In this edition of ABA Behind the Scenes, Jami Hardy, MS, BCBA, LGPC, will be walking us through what happens before and after a particular behavior occurs and how it affects future behavior.
To understand why behavior occurs, we need to know what happens before, during, and after the behavior. In ABA, when we discuss events that occur right before a behavior, we call these antecedents — the “A” in ABCs. Events that occur after the behavior are called consequences — the “C” in ABCs. As you may have already guessed, behavior is the “B” in ABCs.
Behavior comes in many forms and can include anything a person says or does. ABA specifically focuses on behaviors we can see (overt behaviors) so that we can provide effective interventions for those behaviors. When we talk about overt behaviors we focus on behaviors that are observable, measurable, and objective — behaviors that can be described in order to tell a story about what is happening. Any time behavior occurs, there are antecedents and consequences that also occur right before and after the behavior. These events affect future behavior.
As an example, if we walk by a store at the mall and see a little girl crying by her mother’s feet, we may have no more information about that situation. However, if we would have walked into the store a few minutes before the little girl began crying, we would have seen that mom told the little girl she could not have the new jacket she asked for. Mom telling her daughter “no” to the item she clearly desired is the antecedent to the behavior of crying—the “no” occurred before the crying. After watching for a while, we may notice after the girl has been crying for a few minutes, mom decides to buy the jacket, and give it to her daughter to put on as they leave the store. Buying the jacket in this scenario is the consequence — it occurred right after the behavior of crying.
Observing and recording antecedents (before) and consequences (after) behavior will guide us in determining potential reasons behavior may occur by looking for common patterns. This type of data collection is referred to as ABC data collection. Using the example above, mom telling her daughter “no” to buying the jacket is the antecedent (A), which led to the crying behavior (B), and mom eventually buying the jacket was the consequence (C) following immediately after the crying. If crying behavior were to occur in other situations in which mom originally denied her daughter an enjoyable item or activity, but later changed her mind and gave it to the daughter after crying, we might determine that crying occurs because the daughter has previously gotten what she wants from her mother after crying. Crying to gain access to toys and clothes has become a pattern and short storyline for daughter and mother in this example. The daughter has learned that crying may be an effective way to get what you want and need.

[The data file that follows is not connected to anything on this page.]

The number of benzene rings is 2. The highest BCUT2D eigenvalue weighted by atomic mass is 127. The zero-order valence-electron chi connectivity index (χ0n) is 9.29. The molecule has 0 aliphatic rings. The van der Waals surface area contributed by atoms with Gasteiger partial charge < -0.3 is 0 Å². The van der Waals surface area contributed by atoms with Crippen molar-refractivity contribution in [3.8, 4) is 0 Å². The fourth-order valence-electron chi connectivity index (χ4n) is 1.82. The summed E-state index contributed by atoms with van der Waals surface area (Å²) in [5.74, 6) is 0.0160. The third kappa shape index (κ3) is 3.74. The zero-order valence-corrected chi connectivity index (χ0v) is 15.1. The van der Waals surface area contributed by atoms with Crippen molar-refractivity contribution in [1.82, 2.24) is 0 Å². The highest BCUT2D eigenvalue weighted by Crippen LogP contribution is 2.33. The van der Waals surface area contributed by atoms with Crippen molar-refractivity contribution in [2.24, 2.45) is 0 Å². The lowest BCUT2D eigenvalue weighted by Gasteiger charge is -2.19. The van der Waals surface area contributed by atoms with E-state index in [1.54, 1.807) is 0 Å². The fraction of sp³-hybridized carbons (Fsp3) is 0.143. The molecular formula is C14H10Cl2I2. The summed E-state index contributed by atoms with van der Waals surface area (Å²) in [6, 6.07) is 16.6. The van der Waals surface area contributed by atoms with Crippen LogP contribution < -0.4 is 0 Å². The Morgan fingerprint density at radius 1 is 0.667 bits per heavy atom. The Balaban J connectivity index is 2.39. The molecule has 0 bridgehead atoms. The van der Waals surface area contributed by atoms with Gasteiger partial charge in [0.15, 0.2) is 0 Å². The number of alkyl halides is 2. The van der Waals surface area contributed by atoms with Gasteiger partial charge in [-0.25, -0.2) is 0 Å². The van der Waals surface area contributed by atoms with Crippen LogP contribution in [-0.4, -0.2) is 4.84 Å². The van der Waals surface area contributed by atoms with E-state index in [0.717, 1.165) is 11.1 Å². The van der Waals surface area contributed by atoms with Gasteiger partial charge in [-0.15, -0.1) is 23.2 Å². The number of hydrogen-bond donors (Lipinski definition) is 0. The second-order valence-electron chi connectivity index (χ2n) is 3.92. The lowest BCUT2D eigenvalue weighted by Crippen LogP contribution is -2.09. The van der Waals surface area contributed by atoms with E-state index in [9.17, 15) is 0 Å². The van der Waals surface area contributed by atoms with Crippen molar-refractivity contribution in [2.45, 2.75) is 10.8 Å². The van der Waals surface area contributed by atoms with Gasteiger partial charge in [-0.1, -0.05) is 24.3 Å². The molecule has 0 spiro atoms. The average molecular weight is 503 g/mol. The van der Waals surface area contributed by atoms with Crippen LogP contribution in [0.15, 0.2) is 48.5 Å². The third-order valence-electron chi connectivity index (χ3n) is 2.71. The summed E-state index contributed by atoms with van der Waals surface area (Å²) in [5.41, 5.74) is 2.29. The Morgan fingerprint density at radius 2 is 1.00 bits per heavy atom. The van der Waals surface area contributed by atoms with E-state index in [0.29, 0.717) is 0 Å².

|Antecedent (What happens before behavior)||Behavior||Consequence (What happens after behavior)|
|Teacher hands out math assignment||Johnny stands on the desk and starts throwing paper||Teacher sends Johnny to principle’s office without math assignment|
|Mom bakes chocolate chip cookies||Susan asks mom for a cookie||Mom gives Susan cookie|
|Sun is beaming on Josh’s back at the beach||Josh puts up an umbrella||Sun is blocked by umbrella|
The above chart shows patterns for which different behaviors occur. Notice that the examples can all be observed, measured, and described if someone were to witness them. After discussing with your BCBA different behaviors in which your child engages, the BCBA may then collect ABC data themselves and ask you to collect data like the chart listed above. These descriptive data will be used to work with you and your child to determine patterns of behavior. This information will guide you and your BCBA to help support your child to either increase or decrease behaviors.
If you have questions regarding your child’s behavior, your BCBA will be your best resource. If you are looking to receive ABA services contact [email protected] to see if there is a provider in your area.
By Jami Hardy, MS, BCBA, LGPC